14. Faith and Philosophy: Volume > 14 > Issue: 2
Evan Fales Divine Intervention
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Some philosophers deny that science can investigate the supernatural - specifically, the nature and actions of God. If a divine being is atemporal, then, indeed, this seems plausible - but only, I shall argue, because such a being could not causally interact with anything. Here I discuss in detail two major attempts, those of Stump and Kretzmann, and of Leftow, to make sense of theophysical causation on the supposition that God is eternal. These views are carefully worked out, and their failures are instructive for any attempt to reconcileeternality with causal efficacy. I conclude by arguing that if knowledge of God is possible, in virtue of His effects upon the world, then it is science that must play the preeminent role in producing that knowledge.
15. Faith and Philosophy: Volume > 14 > Issue: 2
Stewart Goetz Libertarian Choice
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In this paper, I develop a noncausal view of agency. I defend the thesis that choices are uncaused mental actions and maintain, contrary to causal theorists of action, that choices differ intrinsically or inherently from nonactions. I explain how they do by placing them in an ontology favored by causal agency theorists (agent-causationists). This ontology is one of powers and liabilities.After explicating how a choice is an uncaused event, I explain how an adequate account of freedom involves the concept of choosing for a reason. Choosing for a reason is a teleological notion, and I set forth what is involved in making a choice for a purpose.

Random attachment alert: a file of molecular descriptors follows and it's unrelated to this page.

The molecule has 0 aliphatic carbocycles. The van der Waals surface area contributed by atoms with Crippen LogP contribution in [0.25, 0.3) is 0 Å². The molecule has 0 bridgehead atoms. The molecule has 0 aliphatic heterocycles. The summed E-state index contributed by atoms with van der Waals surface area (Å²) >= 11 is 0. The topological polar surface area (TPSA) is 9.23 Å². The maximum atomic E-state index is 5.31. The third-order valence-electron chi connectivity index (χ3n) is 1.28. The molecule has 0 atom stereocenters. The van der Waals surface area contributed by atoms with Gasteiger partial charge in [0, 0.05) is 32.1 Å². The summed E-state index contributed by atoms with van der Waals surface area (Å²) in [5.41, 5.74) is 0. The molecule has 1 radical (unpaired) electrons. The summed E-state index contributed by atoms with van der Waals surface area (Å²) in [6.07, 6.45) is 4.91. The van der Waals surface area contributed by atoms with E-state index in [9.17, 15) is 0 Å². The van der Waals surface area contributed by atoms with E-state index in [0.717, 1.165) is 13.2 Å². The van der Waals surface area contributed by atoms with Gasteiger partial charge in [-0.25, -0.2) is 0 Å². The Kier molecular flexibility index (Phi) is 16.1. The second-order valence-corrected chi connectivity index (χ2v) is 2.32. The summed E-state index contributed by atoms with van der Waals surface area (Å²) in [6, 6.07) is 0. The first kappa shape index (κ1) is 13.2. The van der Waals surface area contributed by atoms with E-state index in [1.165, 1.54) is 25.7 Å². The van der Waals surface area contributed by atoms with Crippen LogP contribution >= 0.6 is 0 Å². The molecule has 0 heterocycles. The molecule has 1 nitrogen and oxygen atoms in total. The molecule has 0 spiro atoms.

16. Faith and Philosophy: Volume > 14 > Issue: 2
Donald Wayne Viney Jules Lequyer and the Openness of God
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Until recently the most prominent defender of the openness of God was Charles Hartshorne. Evangelical thinkers are now defending similar ideas while being careful to distance themselves from the less orthodox dimensions of process theology. An overlooked figure in the debate is Jules Lequyer. Although process thinkers have praised Lequyer as anticipating their views, he may be closer in spirit to the evangelicals because of the foundational nature of his Catholicism. Lequyer’s passionate defense of freedom conceived as a creative act as well as the theological implications he drew from this are examined for their relevance to the present discussion of the openness of God.
17. Faith and Philosophy: Volume > 14 > Issue: 2
William Lane Craig In Defense of the Kalam Cosmological Argument
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Graham Oppy’s attempt to show that the critiques of the kalam cosmological argument offered by Griinbaum, Davies, and Hawking are successful is predicated upon a misunderstanding of the nature of defeaters in rational belief. Neither Grunbaum nor Oppy succeed in showing an incoherence in the Christian doctrine of creation. Oppy’s attempts to rehabilitate Davies’s critique founders on spurious counter-examples and unsubstantiated claims. Oppy’s defense of Hawking’s critique fails to allay suspicions about the reality of imaginary time and finally results in the denial of tense and temporal becoming.
book reviews
18. Faith and Philosophy: Volume > 14 > Issue: 2
Edward Wierenga The Openness of God
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19. Faith and Philosophy: Volume > 14 > Issue: 2
James G. Hanink The Sources of Christian Ethics
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20. Faith and Philosophy: Volume > 14 > Issue: 2
William P. Alston Faith and Criticism